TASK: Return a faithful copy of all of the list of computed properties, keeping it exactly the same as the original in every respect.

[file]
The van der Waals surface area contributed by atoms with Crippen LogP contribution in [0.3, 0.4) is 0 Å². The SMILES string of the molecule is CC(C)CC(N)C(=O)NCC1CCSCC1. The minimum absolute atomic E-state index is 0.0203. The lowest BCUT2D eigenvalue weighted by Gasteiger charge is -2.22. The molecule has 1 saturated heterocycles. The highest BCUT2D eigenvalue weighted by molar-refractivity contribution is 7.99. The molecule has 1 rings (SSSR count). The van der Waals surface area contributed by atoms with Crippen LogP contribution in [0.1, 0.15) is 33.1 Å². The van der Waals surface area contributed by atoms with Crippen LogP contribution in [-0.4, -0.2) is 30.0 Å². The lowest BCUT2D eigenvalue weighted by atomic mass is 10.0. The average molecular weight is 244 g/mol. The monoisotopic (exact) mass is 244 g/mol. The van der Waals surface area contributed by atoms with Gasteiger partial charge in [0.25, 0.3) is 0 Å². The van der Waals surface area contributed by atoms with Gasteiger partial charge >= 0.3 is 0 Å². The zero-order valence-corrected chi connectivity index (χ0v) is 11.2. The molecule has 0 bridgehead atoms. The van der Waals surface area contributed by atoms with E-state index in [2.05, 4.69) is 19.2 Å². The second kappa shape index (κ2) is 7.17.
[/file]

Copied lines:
The van der Waals surface area contributed by atoms with Crippen LogP contribution in [0.3, 0.4) is 0 Å². The SMILES string of the molecule is CC(C)CC(N)C(=O)NCC1CCSCC1. The minimum absolute atomic E-state index is 0.0203. The lowest BCUT2D eigenvalue weighted by Gasteiger charge is -2.22. The molecule has 1 saturated heterocycles. The highest BCUT2D eigenvalue weighted by molar-refractivity contribution is 7.99. The molecule has 1 rings (SSSR count). The van der Waals surface area contributed by atoms with Crippen LogP contribution in [0.1, 0.15) is 33.1 Å². The van der Waals surface area contributed by atoms with Crippen LogP contribution in [-0.4, -0.2) is 30.0 Å². The lowest BCUT2D eigenvalue weighted by atomic mass is 10.0. The average molecular weight is 244 g/mol. The monoisotopic (exact) mass is 244 g/mol. The van der Waals surface area contributed by atoms with Gasteiger partial charge in [0.25, 0.3) is 0 Å². The van der Waals surface area contributed by atoms with Gasteiger partial charge >= 0.3 is 0 Å². The zero-order valence-corrected chi connectivity index (χ0v) is 11.2. The molecule has 0 bridgehead atoms. The van der Waals surface area contributed by atoms with E-state index in [2.05, 4.69) is 19.2 Å². The second kappa shape index (κ2) is 7.17.